“Vladimir the Terrible” Fits the Needs of the U.S. Military-Industrial Complex for an “Evil Foreign Enemy” | WHAT REALLY HAPPENED X-Frame-Options: SAMEORIGIN

“Vladimir the Terrible” Fits the Needs of the U.S. Military-Industrial Complex for an “Evil Foreign Enemy”

Putin is considered a threat because he restored Russian sovereignty, erased the humiliation of the Boris Yeltsin era, and championed Russia’s national interests. But that is just what the U.S. elite could not tolerate.

The U.S. military-industrial complex needs enemies like human lungs need oxygen. When there are no enemies, they must be invented.

With the collapse of the Soviet Union, Pentagon spin doctors had to search for a new bogeyman to justify their immense $778 billion budget, and its crippling effect on the U.S. economy. If that meant creating a propaganda campaign to paint Panama President Manuel Noriega—a longtime CIA asset—as a mad-dog “threat to American democracy” in order to justify the 1989 invasion of Panama (whose dead have yet to all be counted 32 years later)—well, so be it.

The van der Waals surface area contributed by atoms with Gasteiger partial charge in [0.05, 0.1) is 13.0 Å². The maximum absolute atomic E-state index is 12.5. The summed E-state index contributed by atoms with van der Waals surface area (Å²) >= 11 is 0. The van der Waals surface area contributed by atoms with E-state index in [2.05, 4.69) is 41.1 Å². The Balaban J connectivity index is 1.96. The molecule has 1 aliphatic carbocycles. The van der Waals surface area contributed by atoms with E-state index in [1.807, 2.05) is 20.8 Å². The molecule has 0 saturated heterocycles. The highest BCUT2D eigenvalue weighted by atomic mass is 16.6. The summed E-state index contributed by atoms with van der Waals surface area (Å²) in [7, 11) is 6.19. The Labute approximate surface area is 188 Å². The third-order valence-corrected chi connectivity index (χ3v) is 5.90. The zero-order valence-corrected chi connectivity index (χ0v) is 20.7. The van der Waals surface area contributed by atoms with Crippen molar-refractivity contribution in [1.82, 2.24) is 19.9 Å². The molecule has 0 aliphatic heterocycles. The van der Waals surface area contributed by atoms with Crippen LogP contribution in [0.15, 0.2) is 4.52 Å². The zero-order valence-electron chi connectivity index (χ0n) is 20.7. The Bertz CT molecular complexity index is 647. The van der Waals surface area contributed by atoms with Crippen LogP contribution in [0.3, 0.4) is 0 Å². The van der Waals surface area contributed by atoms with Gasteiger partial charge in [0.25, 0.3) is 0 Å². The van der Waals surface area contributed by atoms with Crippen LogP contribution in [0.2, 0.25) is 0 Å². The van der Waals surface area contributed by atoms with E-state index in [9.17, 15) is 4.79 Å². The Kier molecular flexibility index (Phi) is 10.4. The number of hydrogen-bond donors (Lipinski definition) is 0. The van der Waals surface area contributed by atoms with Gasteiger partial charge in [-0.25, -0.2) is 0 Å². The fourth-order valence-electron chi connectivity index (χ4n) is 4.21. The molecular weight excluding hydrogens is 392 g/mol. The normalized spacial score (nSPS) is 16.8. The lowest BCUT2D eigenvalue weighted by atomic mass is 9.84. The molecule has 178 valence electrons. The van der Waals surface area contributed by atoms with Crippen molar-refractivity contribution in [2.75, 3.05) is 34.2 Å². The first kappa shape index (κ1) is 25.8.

Or if it meant that other CIA assets, like Saddam Hussein and Osama bin Laden, also had to be painted as dangerous threats to American democracy to justify the invasions of Afghanistan and Iraq, at the cost of countless Iraqi and Afghan lives, not to mention the lives of the thousands of gullible U.S. soldiers who served as cannon fodder—well, so be that, too.

But once those enemies were gone, a new one was needed. And almost as if on cue, the re-emergence of a strong, sovereign Russia in 1999 provided the ideal candidate. It also provided a perfect excuse to initiate a new Cold War, which would justify the ever-increasing expenditures for exotic weaponry that the military-industrial complex kept demanding from its bought-and-paid-for politicians in the White House and Congress.

Comments

SHARE THIS ARTICLE WITH YOUR SOCIAL MEDIA